7 Signs Your Development And Sales Strategies Are Outdated
Anyone who buys or sells anything has consciously or unconsciously picked up that COVID-19 brought with it a new set of buyer expectations to be willing to start, or stick it out through a sales journey to ultimately sign on a dotted line.
If your business development and sales strategies are similar to two years ago, chances are they are S-T-A-L-E, which means you may be unintentionally repelling potential buyers.
Are You Putting Up Or Removing Buyer Obstacles?
I was selling enterprise software to a diverse, multi-stakeholder audience when COVID-19 converged, and almost overnight, buyers started reshaping how and when they wanted to be contacted, research and validate their potential partners and solutions, and make decisions.
As the cues went out, it was painful to observe sellers that weren’t paying attention and kept doing the same ol’. But for those who tuned in to see where buyers were hanging out, hear their voices (and see their actions), collaborate with industry peers, and were willing to experiment with new methods, it became an amazing opportunity to translate old school tactics into a new lower-friction customer journey and buying experience that removed obstacles to getting to a yes.
Still clinging to an argument, “well, in person is back” (for now?) I submit that if modern buyers have a comfort level to watch a virtual home tour and then make the largest financial investment of their life without stepping foot inside of a home, modern buyers don’t need (or want) to lay eyes on someone from your company to research, validate, or get well into their buying process before ever engaging your sales team about buying your product, service, or solution. Further yet, insisting that they navigate the process on your terms may just be grounds for early disqualification.
7 Signs Your Enterprise Business Development And Sales Strategy (And Results) Are Begging For An Upgrade
@solvedbyholland #businessdevelopment #salesenablement #customerexperience ♬ original sound – Lynn Holland
1. Most of your sales cycles end with the customer doing nothing or picking a cheaper version of your offering from a competitor.
2. Prospects aren’t selected with careful research and segmentation to avoid spending effort with low-probability opportunities.
3. Dark social that equates to a dark funnel isn’t your holy grail so your C-suite AND sales execs aren’t embedded in and active in virtual peer networks and communities to garner real-time customer insights, build relationships, deliver teaching insights to educate your audience, foster demand and credibility, or achieve scalibility through the virality of your message.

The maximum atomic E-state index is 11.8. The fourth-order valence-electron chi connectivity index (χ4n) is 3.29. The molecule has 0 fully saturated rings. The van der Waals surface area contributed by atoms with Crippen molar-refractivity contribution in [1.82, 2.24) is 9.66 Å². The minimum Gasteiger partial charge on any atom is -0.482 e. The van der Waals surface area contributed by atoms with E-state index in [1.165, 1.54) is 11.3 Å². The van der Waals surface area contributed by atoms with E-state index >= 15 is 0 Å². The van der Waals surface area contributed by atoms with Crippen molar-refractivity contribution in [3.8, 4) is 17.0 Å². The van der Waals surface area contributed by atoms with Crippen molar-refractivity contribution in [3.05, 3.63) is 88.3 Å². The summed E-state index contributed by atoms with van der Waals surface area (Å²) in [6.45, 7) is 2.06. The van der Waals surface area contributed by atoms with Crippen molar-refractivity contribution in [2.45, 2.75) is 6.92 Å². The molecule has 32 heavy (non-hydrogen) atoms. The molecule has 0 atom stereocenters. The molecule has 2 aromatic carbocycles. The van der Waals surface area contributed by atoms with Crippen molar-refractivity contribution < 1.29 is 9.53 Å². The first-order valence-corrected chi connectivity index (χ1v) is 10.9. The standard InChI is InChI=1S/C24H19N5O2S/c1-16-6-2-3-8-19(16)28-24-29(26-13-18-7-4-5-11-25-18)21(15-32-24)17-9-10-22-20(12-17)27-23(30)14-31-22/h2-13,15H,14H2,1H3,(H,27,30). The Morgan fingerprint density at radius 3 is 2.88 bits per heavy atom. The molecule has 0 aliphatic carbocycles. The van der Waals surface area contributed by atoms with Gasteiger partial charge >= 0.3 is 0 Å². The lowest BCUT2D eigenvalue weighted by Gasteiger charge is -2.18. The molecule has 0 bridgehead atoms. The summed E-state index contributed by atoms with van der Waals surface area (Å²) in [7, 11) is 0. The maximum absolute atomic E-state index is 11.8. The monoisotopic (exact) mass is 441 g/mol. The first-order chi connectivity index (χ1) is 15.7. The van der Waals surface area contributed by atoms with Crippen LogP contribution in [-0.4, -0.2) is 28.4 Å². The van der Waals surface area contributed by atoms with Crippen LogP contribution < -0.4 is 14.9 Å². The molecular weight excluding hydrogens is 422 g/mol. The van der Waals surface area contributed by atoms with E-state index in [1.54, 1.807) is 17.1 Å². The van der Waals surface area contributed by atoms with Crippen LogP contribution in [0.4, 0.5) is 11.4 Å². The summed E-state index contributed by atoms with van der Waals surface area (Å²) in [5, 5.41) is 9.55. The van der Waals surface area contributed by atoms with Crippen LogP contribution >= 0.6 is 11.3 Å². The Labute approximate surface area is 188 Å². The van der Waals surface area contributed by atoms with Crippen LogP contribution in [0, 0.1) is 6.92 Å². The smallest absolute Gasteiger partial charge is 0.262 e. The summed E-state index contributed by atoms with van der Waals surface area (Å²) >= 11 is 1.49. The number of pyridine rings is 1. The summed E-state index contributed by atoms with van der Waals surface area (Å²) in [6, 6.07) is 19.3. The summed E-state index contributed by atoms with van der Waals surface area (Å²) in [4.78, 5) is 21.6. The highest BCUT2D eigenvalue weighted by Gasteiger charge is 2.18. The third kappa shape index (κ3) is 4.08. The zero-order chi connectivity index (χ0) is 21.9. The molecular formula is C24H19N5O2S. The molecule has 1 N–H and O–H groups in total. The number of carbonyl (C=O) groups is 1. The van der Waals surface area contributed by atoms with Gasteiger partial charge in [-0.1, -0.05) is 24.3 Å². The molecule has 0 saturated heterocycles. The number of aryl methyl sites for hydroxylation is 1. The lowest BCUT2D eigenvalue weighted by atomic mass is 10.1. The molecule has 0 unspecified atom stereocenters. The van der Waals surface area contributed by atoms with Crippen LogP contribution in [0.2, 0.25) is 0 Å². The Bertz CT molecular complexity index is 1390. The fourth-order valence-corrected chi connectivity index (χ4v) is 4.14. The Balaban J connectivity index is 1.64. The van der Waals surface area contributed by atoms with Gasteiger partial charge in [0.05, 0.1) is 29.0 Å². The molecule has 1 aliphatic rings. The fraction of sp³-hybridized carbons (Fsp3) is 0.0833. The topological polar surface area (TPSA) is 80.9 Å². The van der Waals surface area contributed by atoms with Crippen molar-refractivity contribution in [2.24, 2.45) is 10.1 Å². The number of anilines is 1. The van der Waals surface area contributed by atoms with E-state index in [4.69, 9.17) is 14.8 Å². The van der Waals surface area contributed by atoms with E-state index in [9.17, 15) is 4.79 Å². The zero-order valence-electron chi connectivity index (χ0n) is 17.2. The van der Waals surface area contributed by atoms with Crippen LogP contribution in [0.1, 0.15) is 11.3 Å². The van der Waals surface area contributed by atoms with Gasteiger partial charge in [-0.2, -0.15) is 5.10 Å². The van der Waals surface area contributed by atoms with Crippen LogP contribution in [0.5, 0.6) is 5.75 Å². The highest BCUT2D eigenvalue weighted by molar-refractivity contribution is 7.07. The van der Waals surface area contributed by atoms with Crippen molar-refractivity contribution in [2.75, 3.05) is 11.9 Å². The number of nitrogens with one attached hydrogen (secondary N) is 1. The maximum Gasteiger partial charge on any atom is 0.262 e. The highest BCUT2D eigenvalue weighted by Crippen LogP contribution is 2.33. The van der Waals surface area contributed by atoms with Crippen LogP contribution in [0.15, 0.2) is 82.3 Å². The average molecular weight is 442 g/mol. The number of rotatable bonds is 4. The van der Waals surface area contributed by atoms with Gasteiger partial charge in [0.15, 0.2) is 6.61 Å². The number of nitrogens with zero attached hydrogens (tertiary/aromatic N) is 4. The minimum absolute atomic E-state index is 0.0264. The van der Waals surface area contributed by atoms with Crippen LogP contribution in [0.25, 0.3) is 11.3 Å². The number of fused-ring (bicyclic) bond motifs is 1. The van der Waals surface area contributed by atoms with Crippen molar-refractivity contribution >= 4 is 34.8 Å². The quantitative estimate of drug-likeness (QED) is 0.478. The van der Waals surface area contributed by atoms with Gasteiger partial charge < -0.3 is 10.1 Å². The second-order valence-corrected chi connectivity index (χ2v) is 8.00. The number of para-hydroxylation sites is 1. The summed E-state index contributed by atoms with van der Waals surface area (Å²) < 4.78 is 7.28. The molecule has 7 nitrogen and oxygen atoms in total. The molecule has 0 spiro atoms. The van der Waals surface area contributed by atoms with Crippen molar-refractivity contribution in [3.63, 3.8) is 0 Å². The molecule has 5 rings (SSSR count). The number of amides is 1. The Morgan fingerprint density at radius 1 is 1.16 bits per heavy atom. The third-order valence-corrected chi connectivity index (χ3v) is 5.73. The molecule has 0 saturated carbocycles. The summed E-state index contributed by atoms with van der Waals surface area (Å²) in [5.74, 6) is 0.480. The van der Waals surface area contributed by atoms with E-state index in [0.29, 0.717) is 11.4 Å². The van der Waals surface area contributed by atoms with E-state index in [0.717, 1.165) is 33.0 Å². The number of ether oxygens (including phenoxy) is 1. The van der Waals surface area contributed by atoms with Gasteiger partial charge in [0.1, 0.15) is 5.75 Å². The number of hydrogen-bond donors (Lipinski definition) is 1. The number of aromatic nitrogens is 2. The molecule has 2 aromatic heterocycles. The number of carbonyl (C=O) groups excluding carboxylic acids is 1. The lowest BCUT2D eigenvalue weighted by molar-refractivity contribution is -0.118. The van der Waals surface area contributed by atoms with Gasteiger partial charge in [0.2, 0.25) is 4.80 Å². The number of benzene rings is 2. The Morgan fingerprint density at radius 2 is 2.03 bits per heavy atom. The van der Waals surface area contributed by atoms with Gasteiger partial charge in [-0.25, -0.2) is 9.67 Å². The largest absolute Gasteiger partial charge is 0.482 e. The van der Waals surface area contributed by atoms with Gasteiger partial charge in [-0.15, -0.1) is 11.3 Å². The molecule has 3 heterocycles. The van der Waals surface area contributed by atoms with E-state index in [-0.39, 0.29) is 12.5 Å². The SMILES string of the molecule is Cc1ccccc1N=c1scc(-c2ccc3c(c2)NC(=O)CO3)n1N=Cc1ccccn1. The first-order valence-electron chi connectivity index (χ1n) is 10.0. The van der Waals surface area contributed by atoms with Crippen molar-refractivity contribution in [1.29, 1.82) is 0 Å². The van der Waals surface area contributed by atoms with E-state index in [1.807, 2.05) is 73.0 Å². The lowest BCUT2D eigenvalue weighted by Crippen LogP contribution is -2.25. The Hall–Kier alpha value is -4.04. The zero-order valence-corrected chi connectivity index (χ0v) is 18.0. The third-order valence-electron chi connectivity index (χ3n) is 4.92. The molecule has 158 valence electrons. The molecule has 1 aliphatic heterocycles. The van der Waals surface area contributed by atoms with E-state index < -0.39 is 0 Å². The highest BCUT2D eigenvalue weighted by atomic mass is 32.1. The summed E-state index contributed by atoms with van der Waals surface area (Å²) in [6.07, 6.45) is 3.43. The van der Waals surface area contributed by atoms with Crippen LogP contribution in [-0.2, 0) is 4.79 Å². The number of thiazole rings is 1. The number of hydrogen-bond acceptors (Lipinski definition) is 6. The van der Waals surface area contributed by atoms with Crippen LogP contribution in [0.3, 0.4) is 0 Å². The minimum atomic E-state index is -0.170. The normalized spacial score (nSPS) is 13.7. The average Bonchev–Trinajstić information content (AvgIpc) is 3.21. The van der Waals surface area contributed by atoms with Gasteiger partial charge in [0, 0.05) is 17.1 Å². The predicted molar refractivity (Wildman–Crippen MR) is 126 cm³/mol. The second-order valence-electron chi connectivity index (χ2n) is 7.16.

4. Marketing efforts are focused on traditional lead gen using unwanted spammy tactics and vanity metrics rather than educating your buyers, creating demand for your offering, and forming high intent buyers that are ready for active sales engagement.
5. Buyers aren’t able to tap third-party validation and review resources that substantiate the credibility and results of your offering, on top of the peer referral where your buyer likely found you originally.
6. Marketing efforts lack prevalent, quality content to educate your buyers in a variety of formats, disseminated where they natively hang out, and without the gate of an annoying web form that buyers avoid to spare themselves spammy lead gen emails, calls, and LinkedIn messages.
7. Buying your product is a hassle, without an easy way to do their homework and then book an appointment or convert at your website when they are ready to engage you in the buying process.
What’s your experience been with modernizing the business development and sales process and engaging modern buyers? I would love to get your perspective.
I’m Lynn Holland, an 18-year business development, sales, & marketing executive who loves creating low-friction sales journeys to help enterprise buyers leverage solutions that drives their outcomes.
For more insights and ideas for engaging modern buyers and getting to a yes, like and follow me on LinkedIn.
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